Friday, August 11, 2017

Jokes in Luther?

In his biography of Martin Luther, Peter Stanford explains that at a literary festival historian Prof Peter Hennessy delighted the audience by challenging Stanford to find a single joke that Luther ever told (p4).

Now, this tells us something about the popular image of Luther, maybe, but it is surely very wide of the mark. For Calvin, perhaps it would be more understandable, but surely not for Luther. He could be beer-swilling, gregarious and crowd-pleasing.

Luther was a professor and a pastor not a stand up comedian.

And even an acknowledged 16th Century wit may not have left many one-liners to history.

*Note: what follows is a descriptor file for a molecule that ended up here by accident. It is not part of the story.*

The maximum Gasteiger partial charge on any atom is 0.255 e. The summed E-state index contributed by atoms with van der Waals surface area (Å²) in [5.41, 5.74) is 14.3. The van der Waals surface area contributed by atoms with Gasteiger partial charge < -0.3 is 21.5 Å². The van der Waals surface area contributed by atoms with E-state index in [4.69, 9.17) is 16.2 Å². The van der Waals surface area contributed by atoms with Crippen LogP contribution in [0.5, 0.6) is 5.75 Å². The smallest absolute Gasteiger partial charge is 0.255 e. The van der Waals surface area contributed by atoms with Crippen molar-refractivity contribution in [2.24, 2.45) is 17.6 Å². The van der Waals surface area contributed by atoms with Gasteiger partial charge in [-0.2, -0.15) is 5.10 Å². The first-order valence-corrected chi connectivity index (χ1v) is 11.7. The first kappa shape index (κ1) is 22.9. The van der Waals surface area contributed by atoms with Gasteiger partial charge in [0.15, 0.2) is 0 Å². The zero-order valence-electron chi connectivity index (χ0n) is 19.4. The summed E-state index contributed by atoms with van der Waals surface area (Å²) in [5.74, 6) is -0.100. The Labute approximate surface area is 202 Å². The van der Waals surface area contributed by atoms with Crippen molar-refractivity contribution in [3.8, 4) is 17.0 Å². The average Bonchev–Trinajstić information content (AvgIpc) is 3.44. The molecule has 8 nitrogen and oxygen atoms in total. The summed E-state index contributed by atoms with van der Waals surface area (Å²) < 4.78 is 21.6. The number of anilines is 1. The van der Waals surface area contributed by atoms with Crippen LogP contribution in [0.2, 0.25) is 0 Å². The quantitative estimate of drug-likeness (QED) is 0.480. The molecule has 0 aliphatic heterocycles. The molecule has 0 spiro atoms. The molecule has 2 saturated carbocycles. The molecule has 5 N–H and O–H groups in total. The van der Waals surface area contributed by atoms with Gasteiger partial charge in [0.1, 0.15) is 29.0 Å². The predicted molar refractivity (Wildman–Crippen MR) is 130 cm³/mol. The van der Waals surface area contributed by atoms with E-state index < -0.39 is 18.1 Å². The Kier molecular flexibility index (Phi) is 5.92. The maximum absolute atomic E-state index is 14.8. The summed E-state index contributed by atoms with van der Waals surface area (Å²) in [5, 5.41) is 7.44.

But much of Luther's extraordinarily voluminous output was popular. And his Table Talk records a version of his conversation.

How laugh out loud funny you find Luther will depend on how amused you are by poo.

Much of Luther's prose is larger than life. Erasmus called him doctor hyperbolicus, the doctor of overstatement (Alec Ryrie, Protestants, p21). His writing is often satirical and funny, sometimes no doubt intentionally so.

I shall from now on be on the look out for the best gags in Luther. It is shame that Stanford has not so far listed any.

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